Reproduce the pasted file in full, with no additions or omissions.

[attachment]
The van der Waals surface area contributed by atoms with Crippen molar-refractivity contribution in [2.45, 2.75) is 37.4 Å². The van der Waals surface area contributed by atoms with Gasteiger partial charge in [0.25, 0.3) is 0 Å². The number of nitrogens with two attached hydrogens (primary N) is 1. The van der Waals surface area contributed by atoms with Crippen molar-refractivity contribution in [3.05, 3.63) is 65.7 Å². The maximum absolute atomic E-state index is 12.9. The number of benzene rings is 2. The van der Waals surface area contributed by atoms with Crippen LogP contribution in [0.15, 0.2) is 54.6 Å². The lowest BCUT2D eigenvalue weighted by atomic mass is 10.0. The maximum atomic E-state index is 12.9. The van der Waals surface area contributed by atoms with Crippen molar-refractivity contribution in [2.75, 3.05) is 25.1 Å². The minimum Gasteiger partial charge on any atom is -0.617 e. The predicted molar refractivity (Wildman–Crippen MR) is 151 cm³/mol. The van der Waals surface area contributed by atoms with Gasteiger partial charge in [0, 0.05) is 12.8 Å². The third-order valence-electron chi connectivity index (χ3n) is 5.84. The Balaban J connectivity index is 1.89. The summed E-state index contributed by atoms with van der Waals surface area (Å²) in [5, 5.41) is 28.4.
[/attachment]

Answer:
The van der Waals surface area contributed by atoms with Crippen molar-refractivity contribution in [2.45, 2.75) is 37.4 Å². The van der Waals surface area contributed by atoms with Gasteiger partial charge in [0.25, 0.3) is 0 Å². The number of nitrogens with two attached hydrogens (primary N) is 1. The van der Waals surface area contributed by atoms with Crippen molar-refractivity contribution in [3.05, 3.63) is 65.7 Å². The maximum absolute atomic E-state index is 12.9. The number of benzene rings is 2. The van der Waals surface area contributed by atoms with Crippen LogP contribution in [0.15, 0.2) is 54.6 Å². The lowest BCUT2D eigenvalue weighted by atomic mass is 10.0. The maximum atomic E-state index is 12.9. The van der Waals surface area contributed by atoms with Crippen molar-refractivity contribution in [2.75, 3.05) is 25.1 Å². The minimum Gasteiger partial charge on any atom is -0.617 e. The predicted molar refractivity (Wildman–Crippen MR) is 151 cm³/mol. The van der Waals surface area contributed by atoms with Gasteiger partial charge in [0, 0.05) is 12.8 Å². The third-order valence-electron chi connectivity index (χ3n) is 5.84. The Balaban J connectivity index is 1.89. The summed E-state index contributed by atoms with van der Waals surface area (Å²) in [5, 5.41) is 28.4.